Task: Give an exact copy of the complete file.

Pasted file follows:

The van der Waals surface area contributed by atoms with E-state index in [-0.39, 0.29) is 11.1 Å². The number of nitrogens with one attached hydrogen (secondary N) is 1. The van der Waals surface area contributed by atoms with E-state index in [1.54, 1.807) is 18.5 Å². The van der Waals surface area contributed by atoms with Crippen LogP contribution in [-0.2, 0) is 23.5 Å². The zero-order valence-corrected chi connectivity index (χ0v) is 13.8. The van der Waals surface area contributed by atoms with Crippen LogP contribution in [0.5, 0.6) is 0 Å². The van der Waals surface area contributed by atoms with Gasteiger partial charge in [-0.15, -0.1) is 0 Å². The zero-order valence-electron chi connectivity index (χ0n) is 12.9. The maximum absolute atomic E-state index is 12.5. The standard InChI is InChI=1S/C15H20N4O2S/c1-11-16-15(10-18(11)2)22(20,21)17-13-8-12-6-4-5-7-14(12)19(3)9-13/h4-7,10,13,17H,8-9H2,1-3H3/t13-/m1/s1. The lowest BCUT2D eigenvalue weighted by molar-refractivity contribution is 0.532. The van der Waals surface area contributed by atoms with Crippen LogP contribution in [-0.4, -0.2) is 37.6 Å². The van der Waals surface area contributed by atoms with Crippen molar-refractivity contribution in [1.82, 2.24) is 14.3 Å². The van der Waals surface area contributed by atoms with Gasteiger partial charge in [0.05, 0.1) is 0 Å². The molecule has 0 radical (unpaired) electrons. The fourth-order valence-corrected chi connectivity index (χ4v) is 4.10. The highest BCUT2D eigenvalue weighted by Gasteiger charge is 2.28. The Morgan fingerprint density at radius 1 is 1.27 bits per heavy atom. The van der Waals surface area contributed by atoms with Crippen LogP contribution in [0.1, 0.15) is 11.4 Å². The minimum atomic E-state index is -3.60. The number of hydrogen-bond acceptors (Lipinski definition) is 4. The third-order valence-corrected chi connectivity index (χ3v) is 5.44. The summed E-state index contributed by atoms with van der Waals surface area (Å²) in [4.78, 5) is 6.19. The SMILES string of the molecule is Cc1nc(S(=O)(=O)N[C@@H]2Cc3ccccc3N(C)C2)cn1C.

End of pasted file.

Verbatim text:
The van der Waals surface area contributed by atoms with E-state index in [-0.39, 0.29) is 11.1 Å². The number of nitrogens with one attached hydrogen (secondary N) is 1. The van der Waals surface area contributed by atoms with E-state index in [1.54, 1.807) is 18.5 Å². The van der Waals surface area contributed by atoms with Crippen LogP contribution in [-0.2, 0) is 23.5 Å². The zero-order valence-corrected chi connectivity index (χ0v) is 13.8. The van der Waals surface area contributed by atoms with Crippen LogP contribution in [0.5, 0.6) is 0 Å². The van der Waals surface area contributed by atoms with Gasteiger partial charge in [-0.15, -0.1) is 0 Å². The zero-order valence-electron chi connectivity index (χ0n) is 12.9. The maximum absolute atomic E-state index is 12.5. The standard InChI is InChI=1S/C15H20N4O2S/c1-11-16-15(10-18(11)2)22(20,21)17-13-8-12-6-4-5-7-14(12)19(3)9-13/h4-7,10,13,17H,8-9H2,1-3H3/t13-/m1/s1. The lowest BCUT2D eigenvalue weighted by molar-refractivity contribution is 0.532. The van der Waals surface area contributed by atoms with Crippen LogP contribution in [-0.4, -0.2) is 37.6 Å². The van der Waals surface area contributed by atoms with Crippen molar-refractivity contribution in [1.82, 2.24) is 14.3 Å². The van der Waals surface area contributed by atoms with Gasteiger partial charge in [0.05, 0.1) is 0 Å². The molecule has 0 radical (unpaired) electrons. The fourth-order valence-corrected chi connectivity index (χ4v) is 4.10. The highest BCUT2D eigenvalue weighted by Gasteiger charge is 2.28. The Morgan fingerprint density at radius 1 is 1.27 bits per heavy atom. The van der Waals surface area contributed by atoms with Crippen LogP contribution in [0.1, 0.15) is 11.4 Å². The minimum atomic E-state index is -3.60. The number of hydrogen-bond acceptors (Lipinski definition) is 4. The third-order valence-corrected chi connectivity index (χ3v) is 5.44. The summed E-state index contributed by atoms with van der Waals surface area (Å²) in [4.78, 5) is 6.19. The SMILES string of the molecule is Cc1nc(S(=O)(=O)N[C@@H]2Cc3ccccc3N(C)C2)cn1C.